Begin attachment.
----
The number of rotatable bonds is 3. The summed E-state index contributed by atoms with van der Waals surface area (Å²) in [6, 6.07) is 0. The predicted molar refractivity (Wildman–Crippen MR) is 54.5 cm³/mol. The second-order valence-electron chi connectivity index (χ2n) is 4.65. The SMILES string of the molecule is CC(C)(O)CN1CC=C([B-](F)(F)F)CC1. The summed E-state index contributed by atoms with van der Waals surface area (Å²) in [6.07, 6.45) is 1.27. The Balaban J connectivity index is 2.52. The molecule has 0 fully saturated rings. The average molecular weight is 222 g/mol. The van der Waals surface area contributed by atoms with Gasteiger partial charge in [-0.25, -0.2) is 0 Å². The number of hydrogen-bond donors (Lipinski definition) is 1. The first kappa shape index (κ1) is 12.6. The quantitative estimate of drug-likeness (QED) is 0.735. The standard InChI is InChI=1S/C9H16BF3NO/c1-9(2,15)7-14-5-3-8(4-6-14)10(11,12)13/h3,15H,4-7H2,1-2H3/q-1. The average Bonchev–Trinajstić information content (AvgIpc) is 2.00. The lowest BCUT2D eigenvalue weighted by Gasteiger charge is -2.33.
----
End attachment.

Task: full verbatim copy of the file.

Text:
The number of rotatable bonds is 3. The summed E-state index contributed by atoms with van der Waals surface area (Å²) in [6, 6.07) is 0. The predicted molar refractivity (Wildman–Crippen MR) is 54.5 cm³/mol. The second-order valence-electron chi connectivity index (χ2n) is 4.65. The SMILES string of the molecule is CC(C)(O)CN1CC=C([B-](F)(F)F)CC1. The summed E-state index contributed by atoms with van der Waals surface area (Å²) in [6.07, 6.45) is 1.27. The Balaban J connectivity index is 2.52. The molecule has 0 fully saturated rings. The average molecular weight is 222 g/mol. The van der Waals surface area contributed by atoms with Gasteiger partial charge in [-0.25, -0.2) is 0 Å². The number of hydrogen-bond donors (Lipinski definition) is 1. The first kappa shape index (κ1) is 12.6. The quantitative estimate of drug-likeness (QED) is 0.735. The standard InChI is InChI=1S/C9H16BF3NO/c1-9(2,15)7-14-5-3-8(4-6-14)10(11,12)13/h3,15H,4-7H2,1-2H3/q-1. The average Bonchev–Trinajstić information content (AvgIpc) is 2.00. The lowest BCUT2D eigenvalue weighted by Gasteiger charge is -2.33.